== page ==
April began with dual declarations from the Board of Health and the Select Board that the town would be entering a state of emergency. This was the time when the presence of toilet paper in grocery stores could be a declaration of war or a peace offering, and long lines circling the Market Basket were the only constant in residents’ lives. This was the month that the town lost its first resident to COVID-19 and the first time that Reading’s active caseload jumped to over 100. In this time of darkness, however, light came from unexpected places: a local artist painting words of hope of businesses, an Easter Bunny with a police escort, a socially-distant walk with friends through a historic neighborhood they’d never explored before.
The Select Board convened virtually for the first time on April 1st to officially declare a state of emergency in the town. The move came after the Board of Health made a similar declaration earlier in the day.
“Select Board chair Mark Dockser explained that similar declarations have already been made by 197 of the 351 municipalities in the Commonwealth. Dockser also shared that he believes that the declaration would emphasize the significance of the community’s situation and show unity and cooperation between the Board of Health and the Select Board. The state of emergency will last until lifted by the board or by the governor, whichever occurs first,” reported Kevin Vendt.
According to Board of Health Chair Emmy Dove, there were currently 31 reported positive cases of the virus in Reading at that time.
With schools having been closed since March 13th, Superintendent of Schools Dr. John Doherty met with the School Committee during an April 7 meeting to discuss what he and his staff had been doing to prepare for virtual learning.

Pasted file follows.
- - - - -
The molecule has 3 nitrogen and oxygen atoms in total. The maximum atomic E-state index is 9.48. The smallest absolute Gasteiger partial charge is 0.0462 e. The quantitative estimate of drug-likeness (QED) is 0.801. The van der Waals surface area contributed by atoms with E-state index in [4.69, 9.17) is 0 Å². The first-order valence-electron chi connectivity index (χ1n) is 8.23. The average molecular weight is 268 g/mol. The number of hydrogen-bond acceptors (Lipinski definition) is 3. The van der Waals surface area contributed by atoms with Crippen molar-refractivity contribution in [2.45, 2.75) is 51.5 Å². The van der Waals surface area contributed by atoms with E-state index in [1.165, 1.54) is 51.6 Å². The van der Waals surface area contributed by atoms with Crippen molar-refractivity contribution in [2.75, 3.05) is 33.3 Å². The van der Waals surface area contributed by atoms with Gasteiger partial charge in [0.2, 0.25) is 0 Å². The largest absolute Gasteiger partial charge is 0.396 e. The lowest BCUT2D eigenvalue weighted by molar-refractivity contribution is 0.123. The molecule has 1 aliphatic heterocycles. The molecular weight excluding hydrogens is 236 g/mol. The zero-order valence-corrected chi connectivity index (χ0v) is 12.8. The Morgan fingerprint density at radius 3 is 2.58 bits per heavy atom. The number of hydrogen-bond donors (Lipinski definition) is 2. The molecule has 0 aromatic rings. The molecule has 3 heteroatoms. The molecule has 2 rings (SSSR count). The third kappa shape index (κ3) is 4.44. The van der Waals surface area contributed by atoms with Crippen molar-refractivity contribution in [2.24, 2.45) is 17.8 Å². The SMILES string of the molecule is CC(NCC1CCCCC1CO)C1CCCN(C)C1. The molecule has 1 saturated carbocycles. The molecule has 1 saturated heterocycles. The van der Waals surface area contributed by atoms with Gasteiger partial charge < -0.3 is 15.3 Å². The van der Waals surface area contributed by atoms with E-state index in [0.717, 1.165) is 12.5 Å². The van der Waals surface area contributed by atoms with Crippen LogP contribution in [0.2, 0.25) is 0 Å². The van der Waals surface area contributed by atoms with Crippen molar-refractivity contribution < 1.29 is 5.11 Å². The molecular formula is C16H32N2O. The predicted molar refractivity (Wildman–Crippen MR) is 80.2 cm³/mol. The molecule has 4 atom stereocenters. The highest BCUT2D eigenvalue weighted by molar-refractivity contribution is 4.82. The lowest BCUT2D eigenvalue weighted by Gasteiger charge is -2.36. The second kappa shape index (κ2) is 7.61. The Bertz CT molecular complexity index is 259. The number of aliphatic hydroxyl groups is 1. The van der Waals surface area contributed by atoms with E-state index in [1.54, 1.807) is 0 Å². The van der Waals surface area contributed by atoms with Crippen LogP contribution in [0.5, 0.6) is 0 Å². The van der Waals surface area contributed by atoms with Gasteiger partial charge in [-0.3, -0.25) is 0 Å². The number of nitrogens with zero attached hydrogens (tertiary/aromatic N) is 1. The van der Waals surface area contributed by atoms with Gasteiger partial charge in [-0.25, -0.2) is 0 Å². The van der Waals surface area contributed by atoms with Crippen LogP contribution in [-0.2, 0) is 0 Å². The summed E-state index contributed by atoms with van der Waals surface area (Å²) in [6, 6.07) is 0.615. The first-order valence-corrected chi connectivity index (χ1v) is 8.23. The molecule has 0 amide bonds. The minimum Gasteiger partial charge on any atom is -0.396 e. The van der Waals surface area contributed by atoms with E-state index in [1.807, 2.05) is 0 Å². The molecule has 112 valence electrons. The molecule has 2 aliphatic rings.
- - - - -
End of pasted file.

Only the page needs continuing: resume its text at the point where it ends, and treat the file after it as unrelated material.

Doherty and Assistant Superintendent of Teaching and Learning Christine Kelley detailed the two phases of rollout for continuing education during this challenging time. Phase one focussed on providing families with resources and preparing teachers for virtual teaching. Phase two began on Monday, April 6th, with distance learning plans sent to middle and high school students, with plans for elementary plans being sent later that week.
“Online learning plans focus on ‘depth over breadth’ according to Kelley, with teachers expected to offer students tools and activities to maintain and practice skills that have already been taught. New material will not be explored. There is also to be an emphasis on flexibility, recognizing the different resources that students may have at home and the differing schedules and time that parents have to help students,” reported Vendt.
Kelley and Doherty also stated that they had moved to combine terms three and four for middle and high school students and that students would not receive grades but instead receive either a “pass” or “incomplete” for the term.
On April 8th, Reading lost its first resident to COVID-19, according to a press release from Town Manager Bob LeLacheur.
“Sadly, late yesterday, I learned that we have lost a member of the community to the Covid-19 virus. Many of our neighboring communities have also suffered similar losses, but this news brings it home to all of us. Please take a moment today to reflect for the grieving family at this most difficult time,” stated LeLacheur.
LeLacheur ended the press release asking residents to pay heed to social-distancing guidelines.
“Every time you stay home with your family, you improve [front line workers] chances of getting home to see theirs,” stated LeLacheur.
In an attempt to raise the spirits of the children of Reading, who had been feeling the brunt of social distancing protocols after the closure of schools on March 13, an Easter Bunny made its way through Reading in lieu of the traditional Easter Bunny Parade.
“The parade started on Wilson Street at 10 am and wove its way through neighborhoods east of Main Street, with plans to visit the west side of town next weekend. Families were encouraged to watch and wave at the parade as it passed, making sure they kept social distance as they did so,” reported Julia Corbett.